Housing Minister praises Council’s plan to turn drug dens into affordable homes

Mininster for Housing Darragh O'Brien. Photo: Government Information Service

LOCAL authorities across the country should follow Limerick City and County Council’s lead in taking ownership of vacant buildings used by criminals to store and sell drugs, Minister for Housing Darragh O’Brien told the Limerick Post.

Suspected drug dens have been acquired by Limerick Council, supported by An Garda Síochána, since last March and demolished or refurbished into social and affordable homes.

Limerick City and County Hall is acquiring the properties by compulsory purchase order and using legislation aimed at reducing numbers of vacant commercial and residential dwellings.

Under ‘Operation Copog’, Limerick Gardaí have been intercepting the wholesale distribution of drugs and activities of organised crime gangs in the city.

It comes as Limerick Fine Gael Minister of State, Kieran O’Donnell, announced that Limerick City and County Council would receive €9million – the second highest allocation of funds outside of Dublin – to activate vacant properties and derelict sites.

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Gardaí have managed to close down properties that were being used as a “supermarket” for crack cocaine – a drug that has surged in availability in Limerick in recent years. However other drugs dens have opened and “business is brisk”, sources said.

Levels of addiction to heroin and benzodiazepines have also grown rapidly across the city and county.

A dedicated crack cocaine support service run by the Ana Liffey Project in conjunction with An Garda Síochána was to allow Gardaí make “health referrals” for people in addiction as part of a new holistic approach to policing the drugs epidemic.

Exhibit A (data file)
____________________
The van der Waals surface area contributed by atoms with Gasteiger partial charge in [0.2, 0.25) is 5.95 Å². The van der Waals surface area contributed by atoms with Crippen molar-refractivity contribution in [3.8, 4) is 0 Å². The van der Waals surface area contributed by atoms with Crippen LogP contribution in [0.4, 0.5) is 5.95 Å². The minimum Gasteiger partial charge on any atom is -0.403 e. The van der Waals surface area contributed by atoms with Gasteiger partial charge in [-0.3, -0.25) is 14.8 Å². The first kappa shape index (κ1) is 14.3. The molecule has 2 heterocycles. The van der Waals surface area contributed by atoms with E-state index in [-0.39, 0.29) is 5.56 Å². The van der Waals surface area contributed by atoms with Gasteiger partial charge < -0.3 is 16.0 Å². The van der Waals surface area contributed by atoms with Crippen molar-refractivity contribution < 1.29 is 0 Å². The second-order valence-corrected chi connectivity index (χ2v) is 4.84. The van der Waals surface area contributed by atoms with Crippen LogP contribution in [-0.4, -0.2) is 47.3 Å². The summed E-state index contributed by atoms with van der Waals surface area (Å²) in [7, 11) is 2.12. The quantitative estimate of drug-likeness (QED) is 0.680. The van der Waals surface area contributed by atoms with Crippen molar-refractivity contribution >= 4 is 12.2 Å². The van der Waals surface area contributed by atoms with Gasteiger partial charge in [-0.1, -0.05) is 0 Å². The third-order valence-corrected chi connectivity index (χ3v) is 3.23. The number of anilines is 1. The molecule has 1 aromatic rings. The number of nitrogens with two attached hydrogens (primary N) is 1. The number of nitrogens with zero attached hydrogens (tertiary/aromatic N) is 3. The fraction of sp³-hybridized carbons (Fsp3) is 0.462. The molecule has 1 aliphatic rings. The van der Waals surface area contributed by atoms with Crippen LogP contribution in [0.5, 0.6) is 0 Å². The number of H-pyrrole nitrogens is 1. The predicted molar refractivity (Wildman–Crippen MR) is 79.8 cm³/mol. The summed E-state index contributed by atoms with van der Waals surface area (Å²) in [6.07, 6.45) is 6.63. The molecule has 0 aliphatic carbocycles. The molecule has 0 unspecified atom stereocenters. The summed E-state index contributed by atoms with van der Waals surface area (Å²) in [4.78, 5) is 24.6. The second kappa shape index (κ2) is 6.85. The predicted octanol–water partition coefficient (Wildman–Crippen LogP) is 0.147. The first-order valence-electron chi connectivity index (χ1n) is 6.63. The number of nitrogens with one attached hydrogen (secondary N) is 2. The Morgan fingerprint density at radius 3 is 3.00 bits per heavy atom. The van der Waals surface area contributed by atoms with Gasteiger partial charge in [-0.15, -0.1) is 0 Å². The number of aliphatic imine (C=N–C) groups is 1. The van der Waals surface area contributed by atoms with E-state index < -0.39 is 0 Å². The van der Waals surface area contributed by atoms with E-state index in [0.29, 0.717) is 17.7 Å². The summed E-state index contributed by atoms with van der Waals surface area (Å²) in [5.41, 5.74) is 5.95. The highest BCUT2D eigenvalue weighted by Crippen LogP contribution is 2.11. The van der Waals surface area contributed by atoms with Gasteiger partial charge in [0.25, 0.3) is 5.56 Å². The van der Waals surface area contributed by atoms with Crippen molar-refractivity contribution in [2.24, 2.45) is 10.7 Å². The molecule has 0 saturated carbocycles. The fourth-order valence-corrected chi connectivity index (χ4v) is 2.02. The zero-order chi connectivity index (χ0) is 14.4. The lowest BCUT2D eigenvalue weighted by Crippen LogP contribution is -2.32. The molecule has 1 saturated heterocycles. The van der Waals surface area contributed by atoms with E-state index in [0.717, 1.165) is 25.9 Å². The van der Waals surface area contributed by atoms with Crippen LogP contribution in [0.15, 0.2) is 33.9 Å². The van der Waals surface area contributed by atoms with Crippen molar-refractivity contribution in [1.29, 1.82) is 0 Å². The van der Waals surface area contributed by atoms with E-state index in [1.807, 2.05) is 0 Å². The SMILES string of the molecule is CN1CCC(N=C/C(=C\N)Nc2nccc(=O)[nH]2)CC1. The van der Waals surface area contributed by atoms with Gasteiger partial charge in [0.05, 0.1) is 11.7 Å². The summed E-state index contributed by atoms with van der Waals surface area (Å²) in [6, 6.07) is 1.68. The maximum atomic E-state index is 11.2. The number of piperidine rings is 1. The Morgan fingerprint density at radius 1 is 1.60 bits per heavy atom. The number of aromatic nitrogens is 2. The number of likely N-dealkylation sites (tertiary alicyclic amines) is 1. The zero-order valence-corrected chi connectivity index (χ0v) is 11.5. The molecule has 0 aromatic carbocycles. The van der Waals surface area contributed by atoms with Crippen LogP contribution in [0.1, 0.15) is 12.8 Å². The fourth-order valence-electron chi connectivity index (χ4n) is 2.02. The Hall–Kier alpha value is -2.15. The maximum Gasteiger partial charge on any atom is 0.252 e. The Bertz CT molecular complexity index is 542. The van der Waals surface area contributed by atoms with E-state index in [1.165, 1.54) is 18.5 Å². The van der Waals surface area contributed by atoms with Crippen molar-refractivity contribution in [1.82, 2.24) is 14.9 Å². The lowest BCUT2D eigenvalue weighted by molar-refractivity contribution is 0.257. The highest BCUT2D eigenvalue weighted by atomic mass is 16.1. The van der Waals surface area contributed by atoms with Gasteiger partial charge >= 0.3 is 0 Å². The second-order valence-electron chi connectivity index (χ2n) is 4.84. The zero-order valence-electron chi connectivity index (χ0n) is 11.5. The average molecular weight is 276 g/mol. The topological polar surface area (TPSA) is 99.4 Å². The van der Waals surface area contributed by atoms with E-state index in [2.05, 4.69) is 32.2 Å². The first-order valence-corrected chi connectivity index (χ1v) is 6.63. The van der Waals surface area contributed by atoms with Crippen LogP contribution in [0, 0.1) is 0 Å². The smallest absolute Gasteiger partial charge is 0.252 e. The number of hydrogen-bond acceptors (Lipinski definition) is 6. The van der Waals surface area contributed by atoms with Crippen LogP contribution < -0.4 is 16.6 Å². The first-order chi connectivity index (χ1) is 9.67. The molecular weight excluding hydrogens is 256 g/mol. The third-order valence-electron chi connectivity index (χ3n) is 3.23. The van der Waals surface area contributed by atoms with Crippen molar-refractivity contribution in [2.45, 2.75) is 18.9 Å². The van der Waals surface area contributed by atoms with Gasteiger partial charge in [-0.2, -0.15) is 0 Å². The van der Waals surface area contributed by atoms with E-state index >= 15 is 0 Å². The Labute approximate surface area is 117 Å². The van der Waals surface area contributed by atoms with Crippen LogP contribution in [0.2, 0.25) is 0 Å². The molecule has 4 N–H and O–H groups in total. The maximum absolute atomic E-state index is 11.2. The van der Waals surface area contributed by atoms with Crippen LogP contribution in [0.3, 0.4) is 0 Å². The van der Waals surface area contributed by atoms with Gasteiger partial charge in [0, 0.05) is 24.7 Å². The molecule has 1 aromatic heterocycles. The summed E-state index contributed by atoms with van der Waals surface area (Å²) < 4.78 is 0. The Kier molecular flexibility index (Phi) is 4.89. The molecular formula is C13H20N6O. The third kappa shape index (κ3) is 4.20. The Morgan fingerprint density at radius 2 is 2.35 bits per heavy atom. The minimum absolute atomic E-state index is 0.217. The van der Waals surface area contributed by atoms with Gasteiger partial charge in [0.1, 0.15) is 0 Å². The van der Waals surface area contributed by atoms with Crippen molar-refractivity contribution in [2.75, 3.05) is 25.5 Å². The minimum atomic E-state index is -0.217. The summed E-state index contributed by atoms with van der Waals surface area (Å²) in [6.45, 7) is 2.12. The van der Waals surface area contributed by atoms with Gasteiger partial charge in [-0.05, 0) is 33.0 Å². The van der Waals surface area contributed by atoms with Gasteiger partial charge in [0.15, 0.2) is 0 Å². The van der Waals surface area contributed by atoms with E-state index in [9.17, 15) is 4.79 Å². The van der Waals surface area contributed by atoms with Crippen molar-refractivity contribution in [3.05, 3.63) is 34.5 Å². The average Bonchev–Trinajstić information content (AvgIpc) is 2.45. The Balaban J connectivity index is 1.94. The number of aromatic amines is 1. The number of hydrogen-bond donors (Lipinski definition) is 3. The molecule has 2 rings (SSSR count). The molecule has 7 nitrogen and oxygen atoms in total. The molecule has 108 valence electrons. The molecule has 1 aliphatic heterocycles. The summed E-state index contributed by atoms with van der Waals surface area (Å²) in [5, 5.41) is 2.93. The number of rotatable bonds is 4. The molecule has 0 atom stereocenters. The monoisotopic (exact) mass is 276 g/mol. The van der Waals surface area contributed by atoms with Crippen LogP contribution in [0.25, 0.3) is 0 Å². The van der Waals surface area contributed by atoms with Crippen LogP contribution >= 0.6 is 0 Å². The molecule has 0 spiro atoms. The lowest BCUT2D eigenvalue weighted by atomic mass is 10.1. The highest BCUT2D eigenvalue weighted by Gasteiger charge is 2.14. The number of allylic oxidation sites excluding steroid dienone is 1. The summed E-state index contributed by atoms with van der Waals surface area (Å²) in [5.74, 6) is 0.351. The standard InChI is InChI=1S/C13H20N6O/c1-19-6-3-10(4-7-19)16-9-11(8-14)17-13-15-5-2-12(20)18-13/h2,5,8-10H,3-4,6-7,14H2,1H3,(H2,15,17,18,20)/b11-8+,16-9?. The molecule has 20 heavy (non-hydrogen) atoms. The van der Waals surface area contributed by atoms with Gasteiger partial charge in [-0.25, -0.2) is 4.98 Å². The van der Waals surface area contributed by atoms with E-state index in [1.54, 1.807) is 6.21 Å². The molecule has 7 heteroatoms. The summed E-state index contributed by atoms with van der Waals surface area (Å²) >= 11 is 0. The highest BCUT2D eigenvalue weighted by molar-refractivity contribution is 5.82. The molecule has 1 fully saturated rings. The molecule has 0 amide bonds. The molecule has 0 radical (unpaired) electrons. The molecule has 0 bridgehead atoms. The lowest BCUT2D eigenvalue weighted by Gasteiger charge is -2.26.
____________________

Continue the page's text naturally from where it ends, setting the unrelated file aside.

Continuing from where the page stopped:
Minister O’Brien told the Limerick Post, while on a visit to launch 247 new social homes throughout the city on Monday, that it was a “good idea” that Limerick Council was turning drug dens into social homes, and that other local authorities should implement similar strategies to tackle the housing crisis.

“I believe it is a good idea, all of our local authorities, depending on the lay of the land in their own area, have a certain discretion to move forward with schemes and we (the Department of Housing) support them financially to do that,” said Minister O’Brien.

“Limerick City and County Council do a really good job on the Regeneration side; all of our local authorities, by the way, who are now tackling vacancy, are doing very well.”

“We are seeing old homes being brought back into use, old commercial buildings being converted and brought back into use for housing.”

“I have launched the vacancy grants scheme myself for up to €70,000 that people can get now, if they buy a vacant or derelict home to offset the cost of it and we have had nearly 3,000 applications across the country in just over a number of months.”

“Certainly, where property has (become available) be that through the courts making determinations in relation to criminal activity, I think it is good that those homes are put back into use for our own local authorities and I commend Limerick City and County Council for doing so.”

Ana Liffey provided around 9,000 sterile crack pipes in the Limerick, Clare, and north Tipperary region between 2020 and 2022 – nearly twice the amount in Dublin – to try to prevent cross-transmission of viruses and infections abdomen crack users in the Mid West.

13 vacant houses in one estate in Limerick City, which sources said were being used to store drugs, were demolished by Limerick City and County Council.

Limerick Sinn Fein TD, Maurice Quinlivan, who is also a director of the Mid West Drugs and Alcohol Taskforce, recently described the landscape as “dire” and called for further financial aid from government to fund increased drugs support services.